Eric Cantor Is the GOP's Rising Star to Rehabilitate the Party
Thursday, December 11, 2008
They surround Eric Cantor, these Democrats and liberals.
Here at home, there's his live-in mother-in-law with her Sierra Club membership and her baffling habit of hand-washing Ziploc bags -- "I don't know if that's an environment thing," the incoming Republican House whip and conservative bulwark wonders aloud, flashing a hint of a perfect smile. There's his wife, too, a fiscal conservative with her overwhelmingly Democratic family and her pro-choice, pro-gay-marriage views -- "We have a 'mixed marriage,' " Cantor observes.
On Capitol Hill, Cantor is in the minority twice over: He's the only Jewish Republican in the U.S. House of Representatives and his party has lost so many seats to the Democrats that he talks of life in the political "wilderness." In those minority-party woods, Cantor searches for a way out, for a way to turn irrelevancy into relevancy.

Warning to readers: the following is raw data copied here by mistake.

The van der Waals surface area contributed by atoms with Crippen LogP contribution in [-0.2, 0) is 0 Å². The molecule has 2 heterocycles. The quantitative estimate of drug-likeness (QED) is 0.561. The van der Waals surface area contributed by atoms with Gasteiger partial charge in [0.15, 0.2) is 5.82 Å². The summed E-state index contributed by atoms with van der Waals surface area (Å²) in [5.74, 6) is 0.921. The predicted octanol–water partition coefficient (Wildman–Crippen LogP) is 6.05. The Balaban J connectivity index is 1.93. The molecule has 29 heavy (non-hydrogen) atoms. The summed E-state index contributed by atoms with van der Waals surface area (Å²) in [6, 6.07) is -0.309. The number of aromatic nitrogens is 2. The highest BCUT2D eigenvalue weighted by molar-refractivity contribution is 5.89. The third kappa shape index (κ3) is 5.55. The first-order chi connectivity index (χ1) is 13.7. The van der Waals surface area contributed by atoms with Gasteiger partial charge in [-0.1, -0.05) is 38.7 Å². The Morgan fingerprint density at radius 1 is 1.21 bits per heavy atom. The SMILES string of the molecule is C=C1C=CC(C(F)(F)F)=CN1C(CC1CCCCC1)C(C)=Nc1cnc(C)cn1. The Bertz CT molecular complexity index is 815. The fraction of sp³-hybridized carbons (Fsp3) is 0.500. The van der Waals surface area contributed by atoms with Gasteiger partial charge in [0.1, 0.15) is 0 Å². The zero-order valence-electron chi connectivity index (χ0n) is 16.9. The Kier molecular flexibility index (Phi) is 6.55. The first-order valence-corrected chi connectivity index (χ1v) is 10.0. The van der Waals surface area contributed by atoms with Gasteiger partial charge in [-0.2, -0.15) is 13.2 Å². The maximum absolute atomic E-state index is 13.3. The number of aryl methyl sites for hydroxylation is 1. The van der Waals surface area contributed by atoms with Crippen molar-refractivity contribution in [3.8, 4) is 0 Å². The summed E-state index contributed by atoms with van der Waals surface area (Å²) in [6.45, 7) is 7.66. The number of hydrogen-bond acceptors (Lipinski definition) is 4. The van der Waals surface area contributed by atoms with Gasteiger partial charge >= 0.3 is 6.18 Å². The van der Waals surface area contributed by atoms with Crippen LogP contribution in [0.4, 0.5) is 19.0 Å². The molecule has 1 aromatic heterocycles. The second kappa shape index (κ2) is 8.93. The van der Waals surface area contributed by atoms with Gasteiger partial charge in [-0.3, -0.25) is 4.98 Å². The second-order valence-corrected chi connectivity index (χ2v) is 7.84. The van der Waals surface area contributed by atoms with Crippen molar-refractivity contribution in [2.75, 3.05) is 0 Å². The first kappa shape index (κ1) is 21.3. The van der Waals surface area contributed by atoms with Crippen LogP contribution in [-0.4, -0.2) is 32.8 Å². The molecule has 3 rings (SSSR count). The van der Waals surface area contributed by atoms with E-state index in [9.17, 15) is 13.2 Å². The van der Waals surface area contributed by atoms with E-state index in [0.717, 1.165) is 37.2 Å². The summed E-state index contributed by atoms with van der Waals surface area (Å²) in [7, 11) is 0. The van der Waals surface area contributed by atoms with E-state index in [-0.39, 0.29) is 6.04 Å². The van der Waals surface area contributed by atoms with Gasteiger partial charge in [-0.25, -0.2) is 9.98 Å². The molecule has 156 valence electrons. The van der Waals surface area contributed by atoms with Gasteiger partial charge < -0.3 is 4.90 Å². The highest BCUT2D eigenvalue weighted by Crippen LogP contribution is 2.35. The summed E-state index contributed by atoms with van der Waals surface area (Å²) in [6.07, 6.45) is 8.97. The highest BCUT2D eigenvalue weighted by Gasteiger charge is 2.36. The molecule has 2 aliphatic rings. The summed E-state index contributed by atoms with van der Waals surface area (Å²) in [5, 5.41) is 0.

He talks about creating a new kind of Republican conservative, one less concerned with ideology and more focused on practical solutions, more tech-savvy and less reflexively combative with Democrats, intolerant of ethical lapses and tolerant of new ideas. And especially one who communicates better to the middle class.
"Our message, of late, has been somewhat muddled," he says.
Conservatives, especially the young ones in the House, bunch behind him, following his lead, in part, because he is "a comer." The Capitol loves comers. But the 45-year-old Cantor rises to prominence at a difficult time for Republicans, making his search all the more challenging and urgent.
On his nightstand, Cantor heaps prescriptions for his ailing party: "Comeback: Conservatism That Can Win Again," by David Frum, formerly a speechwriter for President Bush; "The Grand New Party: How Republicans Can Win the Working Class and Save the American Dream," by Ross Douthat and Reihan Salam. He pores over newspaper columns, he says, seeking wisdom "from the George Wills of the world, the Bill Kristols of the world, the Charles Krauthammers of the world."
"I'm very fixated on trying to determine what went wrong and how we can fix it," he says over toasted cheese sandwiches and tuna melts at a pharmacy diner here.
But the answers aren't easy to find.
He keeps looking.
"Nobody," he says, "is right on the money yet."